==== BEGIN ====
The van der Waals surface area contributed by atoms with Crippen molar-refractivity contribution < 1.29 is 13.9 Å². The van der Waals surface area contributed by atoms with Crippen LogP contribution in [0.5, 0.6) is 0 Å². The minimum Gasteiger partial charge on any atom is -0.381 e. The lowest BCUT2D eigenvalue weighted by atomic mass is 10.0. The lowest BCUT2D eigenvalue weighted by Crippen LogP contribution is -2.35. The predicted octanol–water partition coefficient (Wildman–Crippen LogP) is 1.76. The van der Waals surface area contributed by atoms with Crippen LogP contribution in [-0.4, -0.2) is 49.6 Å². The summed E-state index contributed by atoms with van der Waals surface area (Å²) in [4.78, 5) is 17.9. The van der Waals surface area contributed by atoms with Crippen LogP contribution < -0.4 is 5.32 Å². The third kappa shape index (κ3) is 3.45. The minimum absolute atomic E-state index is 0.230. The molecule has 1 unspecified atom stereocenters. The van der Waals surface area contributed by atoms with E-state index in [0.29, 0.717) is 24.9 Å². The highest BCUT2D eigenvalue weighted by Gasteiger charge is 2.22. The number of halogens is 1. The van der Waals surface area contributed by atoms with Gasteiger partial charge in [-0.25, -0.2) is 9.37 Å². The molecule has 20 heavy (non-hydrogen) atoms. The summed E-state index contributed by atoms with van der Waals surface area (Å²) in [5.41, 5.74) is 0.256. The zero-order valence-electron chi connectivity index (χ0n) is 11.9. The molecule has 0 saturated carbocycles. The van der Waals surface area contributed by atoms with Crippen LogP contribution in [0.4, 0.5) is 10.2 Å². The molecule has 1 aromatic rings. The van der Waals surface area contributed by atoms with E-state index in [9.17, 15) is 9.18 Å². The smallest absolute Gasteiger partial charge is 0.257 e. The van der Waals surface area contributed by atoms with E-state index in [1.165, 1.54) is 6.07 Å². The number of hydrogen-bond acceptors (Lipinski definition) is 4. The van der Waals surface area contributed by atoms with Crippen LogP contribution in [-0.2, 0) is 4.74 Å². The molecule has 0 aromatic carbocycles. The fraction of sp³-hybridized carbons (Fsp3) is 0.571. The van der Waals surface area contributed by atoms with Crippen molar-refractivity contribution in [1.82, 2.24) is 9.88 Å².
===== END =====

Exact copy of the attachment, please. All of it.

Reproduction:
The van der Waals surface area contributed by atoms with Crippen molar-refractivity contribution < 1.29 is 13.9 Å². The van der Waals surface area contributed by atoms with Crippen LogP contribution in [0.5, 0.6) is 0 Å². The minimum Gasteiger partial charge on any atom is -0.381 e. The lowest BCUT2D eigenvalue weighted by atomic mass is 10.0. The lowest BCUT2D eigenvalue weighted by Crippen LogP contribution is -2.35. The predicted octanol–water partition coefficient (Wildman–Crippen LogP) is 1.76. The van der Waals surface area contributed by atoms with Crippen LogP contribution in [-0.4, -0.2) is 49.6 Å². The summed E-state index contributed by atoms with van der Waals surface area (Å²) in [4.78, 5) is 17.9. The van der Waals surface area contributed by atoms with Crippen LogP contribution < -0.4 is 5.32 Å². The third kappa shape index (κ3) is 3.45. The minimum absolute atomic E-state index is 0.230. The molecule has 1 unspecified atom stereocenters. The van der Waals surface area contributed by atoms with E-state index in [0.29, 0.717) is 24.9 Å². The highest BCUT2D eigenvalue weighted by Gasteiger charge is 2.22. The number of halogens is 1. The van der Waals surface area contributed by atoms with Gasteiger partial charge in [-0.25, -0.2) is 9.37 Å². The molecule has 20 heavy (non-hydrogen) atoms. The summed E-state index contributed by atoms with van der Waals surface area (Å²) in [5.41, 5.74) is 0.256. The zero-order valence-electron chi connectivity index (χ0n) is 11.9. The molecule has 0 saturated carbocycles. The van der Waals surface area contributed by atoms with Crippen LogP contribution in [0.4, 0.5) is 10.2 Å². The molecule has 1 aromatic rings. The van der Waals surface area contributed by atoms with E-state index in [9.17, 15) is 9.18 Å². The smallest absolute Gasteiger partial charge is 0.257 e. The van der Waals surface area contributed by atoms with E-state index in [1.165, 1.54) is 6.07 Å². The number of hydrogen-bond acceptors (Lipinski definition) is 4. The van der Waals surface area contributed by atoms with Crippen LogP contribution in [-0.2, 0) is 4.74 Å². The molecule has 0 aromatic carbocycles. The fraction of sp³-hybridized carbons (Fsp3) is 0.571. The van der Waals surface area contributed by atoms with Crippen molar-refractivity contribution in [1.82, 2.24) is 9.88 Å².